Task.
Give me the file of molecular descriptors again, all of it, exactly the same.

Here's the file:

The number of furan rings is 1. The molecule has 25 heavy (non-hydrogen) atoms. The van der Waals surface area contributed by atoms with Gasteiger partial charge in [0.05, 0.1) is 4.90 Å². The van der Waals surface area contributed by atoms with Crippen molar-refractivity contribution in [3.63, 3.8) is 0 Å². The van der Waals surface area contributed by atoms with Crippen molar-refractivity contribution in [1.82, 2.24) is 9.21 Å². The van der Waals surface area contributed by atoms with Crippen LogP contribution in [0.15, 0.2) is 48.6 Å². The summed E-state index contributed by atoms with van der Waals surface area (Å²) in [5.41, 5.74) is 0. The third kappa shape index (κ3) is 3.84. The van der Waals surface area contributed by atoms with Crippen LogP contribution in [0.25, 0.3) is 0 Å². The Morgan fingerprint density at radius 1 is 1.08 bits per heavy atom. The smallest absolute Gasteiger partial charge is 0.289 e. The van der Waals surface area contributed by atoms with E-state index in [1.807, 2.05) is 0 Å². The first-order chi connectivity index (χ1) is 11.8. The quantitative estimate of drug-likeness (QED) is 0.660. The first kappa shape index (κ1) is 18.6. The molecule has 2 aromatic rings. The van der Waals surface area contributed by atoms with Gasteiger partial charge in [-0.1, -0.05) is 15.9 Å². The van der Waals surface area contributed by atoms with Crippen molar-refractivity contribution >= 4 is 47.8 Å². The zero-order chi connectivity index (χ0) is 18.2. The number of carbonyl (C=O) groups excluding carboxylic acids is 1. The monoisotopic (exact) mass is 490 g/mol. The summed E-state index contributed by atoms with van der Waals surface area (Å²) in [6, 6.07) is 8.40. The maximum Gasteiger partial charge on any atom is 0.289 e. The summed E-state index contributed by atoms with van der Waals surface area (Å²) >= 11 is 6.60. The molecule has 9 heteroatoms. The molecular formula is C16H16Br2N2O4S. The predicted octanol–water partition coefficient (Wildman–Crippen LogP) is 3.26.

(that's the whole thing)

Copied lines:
The number of furan rings is 1. The molecule has 25 heavy (non-hydrogen) atoms. The van der Waals surface area contributed by atoms with Gasteiger partial charge in [0.05, 0.1) is 4.90 Å². The van der Waals surface area contributed by atoms with Crippen molar-refractivity contribution in [3.63, 3.8) is 0 Å². The van der Waals surface area contributed by atoms with Crippen molar-refractivity contribution in [1.82, 2.24) is 9.21 Å². The van der Waals surface area contributed by atoms with Crippen LogP contribution in [0.15, 0.2) is 48.6 Å². The summed E-state index contributed by atoms with van der Waals surface area (Å²) in [5.41, 5.74) is 0. The third kappa shape index (κ3) is 3.84. The van der Waals surface area contributed by atoms with Crippen LogP contribution in [0.25, 0.3) is 0 Å². The Morgan fingerprint density at radius 1 is 1.08 bits per heavy atom. The smallest absolute Gasteiger partial charge is 0.289 e. The van der Waals surface area contributed by atoms with E-state index in [1.807, 2.05) is 0 Å². The first-order chi connectivity index (χ1) is 11.8. The quantitative estimate of drug-likeness (QED) is 0.660. The first kappa shape index (κ1) is 18.6. The molecule has 2 aromatic rings. The van der Waals surface area contributed by atoms with Gasteiger partial charge in [-0.1, -0.05) is 15.9 Å². The van der Waals surface area contributed by atoms with Crippen molar-refractivity contribution >= 4 is 47.8 Å². The zero-order chi connectivity index (χ0) is 18.2. The number of carbonyl (C=O) groups excluding carboxylic acids is 1. The monoisotopic (exact) mass is 490 g/mol. The summed E-state index contributed by atoms with van der Waals surface area (Å²) in [6, 6.07) is 8.40. The maximum Gasteiger partial charge on any atom is 0.289 e. The summed E-state index contributed by atoms with van der Waals surface area (Å²) >= 11 is 6.60. The molecule has 9 heteroatoms. The molecular formula is C16H16Br2N2O4S. The predicted octanol–water partition coefficient (Wildman–Crippen LogP) is 3.26.